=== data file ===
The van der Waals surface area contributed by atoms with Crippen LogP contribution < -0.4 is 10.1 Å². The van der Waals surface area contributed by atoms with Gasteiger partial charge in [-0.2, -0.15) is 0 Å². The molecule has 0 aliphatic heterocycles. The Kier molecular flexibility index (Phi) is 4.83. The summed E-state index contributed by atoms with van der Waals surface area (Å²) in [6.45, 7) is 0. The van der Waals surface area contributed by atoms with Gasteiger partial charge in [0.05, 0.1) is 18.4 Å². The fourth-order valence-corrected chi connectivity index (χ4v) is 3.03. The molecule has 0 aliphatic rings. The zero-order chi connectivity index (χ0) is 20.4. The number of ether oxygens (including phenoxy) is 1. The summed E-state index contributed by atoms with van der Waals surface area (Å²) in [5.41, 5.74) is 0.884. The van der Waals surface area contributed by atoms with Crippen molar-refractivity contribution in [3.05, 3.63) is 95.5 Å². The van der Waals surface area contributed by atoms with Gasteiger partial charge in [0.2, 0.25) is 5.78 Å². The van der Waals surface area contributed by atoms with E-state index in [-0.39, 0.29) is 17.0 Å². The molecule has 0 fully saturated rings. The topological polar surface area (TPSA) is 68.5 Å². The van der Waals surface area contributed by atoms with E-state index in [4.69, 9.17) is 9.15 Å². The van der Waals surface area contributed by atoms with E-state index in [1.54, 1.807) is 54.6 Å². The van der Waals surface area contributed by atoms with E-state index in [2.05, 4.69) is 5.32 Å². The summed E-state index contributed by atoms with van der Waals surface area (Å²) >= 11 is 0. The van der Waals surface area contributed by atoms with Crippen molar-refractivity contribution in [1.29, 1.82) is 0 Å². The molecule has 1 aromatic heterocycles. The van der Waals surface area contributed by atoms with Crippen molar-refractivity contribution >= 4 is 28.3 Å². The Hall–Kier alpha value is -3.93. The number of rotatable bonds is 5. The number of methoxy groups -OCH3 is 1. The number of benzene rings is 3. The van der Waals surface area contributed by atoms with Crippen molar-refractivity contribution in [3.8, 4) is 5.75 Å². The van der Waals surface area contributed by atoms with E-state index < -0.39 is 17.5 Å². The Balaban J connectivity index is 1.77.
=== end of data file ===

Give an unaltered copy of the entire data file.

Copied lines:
The van der Waals surface area contributed by atoms with Crippen LogP contribution < -0.4 is 10.1 Å². The van der Waals surface area contributed by atoms with Gasteiger partial charge in [-0.2, -0.15) is 0 Å². The molecule has 0 aliphatic heterocycles. The Kier molecular flexibility index (Phi) is 4.83. The summed E-state index contributed by atoms with van der Waals surface area (Å²) in [6.45, 7) is 0. The van der Waals surface area contributed by atoms with Gasteiger partial charge in [0.05, 0.1) is 18.4 Å². The fourth-order valence-corrected chi connectivity index (χ4v) is 3.03. The molecule has 0 aliphatic rings. The zero-order chi connectivity index (χ0) is 20.4. The number of ether oxygens (including phenoxy) is 1. The summed E-state index contributed by atoms with van der Waals surface area (Å²) in [5.41, 5.74) is 0.884. The van der Waals surface area contributed by atoms with Crippen molar-refractivity contribution in [3.05, 3.63) is 95.5 Å². The van der Waals surface area contributed by atoms with Gasteiger partial charge in [0.2, 0.25) is 5.78 Å². The van der Waals surface area contributed by atoms with E-state index in [-0.39, 0.29) is 17.0 Å². The molecule has 0 fully saturated rings. The topological polar surface area (TPSA) is 68.5 Å². The van der Waals surface area contributed by atoms with E-state index in [4.69, 9.17) is 9.15 Å². The van der Waals surface area contributed by atoms with E-state index in [1.54, 1.807) is 54.6 Å². The van der Waals surface area contributed by atoms with E-state index in [2.05, 4.69) is 5.32 Å². The summed E-state index contributed by atoms with van der Waals surface area (Å²) >= 11 is 0. The van der Waals surface area contributed by atoms with Crippen molar-refractivity contribution in [1.29, 1.82) is 0 Å². The molecule has 1 aromatic heterocycles. The van der Waals surface area contributed by atoms with Crippen molar-refractivity contribution >= 4 is 28.3 Å². The Hall–Kier alpha value is -3.93. The number of rotatable bonds is 5. The number of methoxy groups -OCH3 is 1. The number of benzene rings is 3. The van der Waals surface area contributed by atoms with Crippen molar-refractivity contribution in [3.8, 4) is 5.75 Å². The van der Waals surface area contributed by atoms with E-state index < -0.39 is 17.5 Å². The Balaban J connectivity index is 1.77.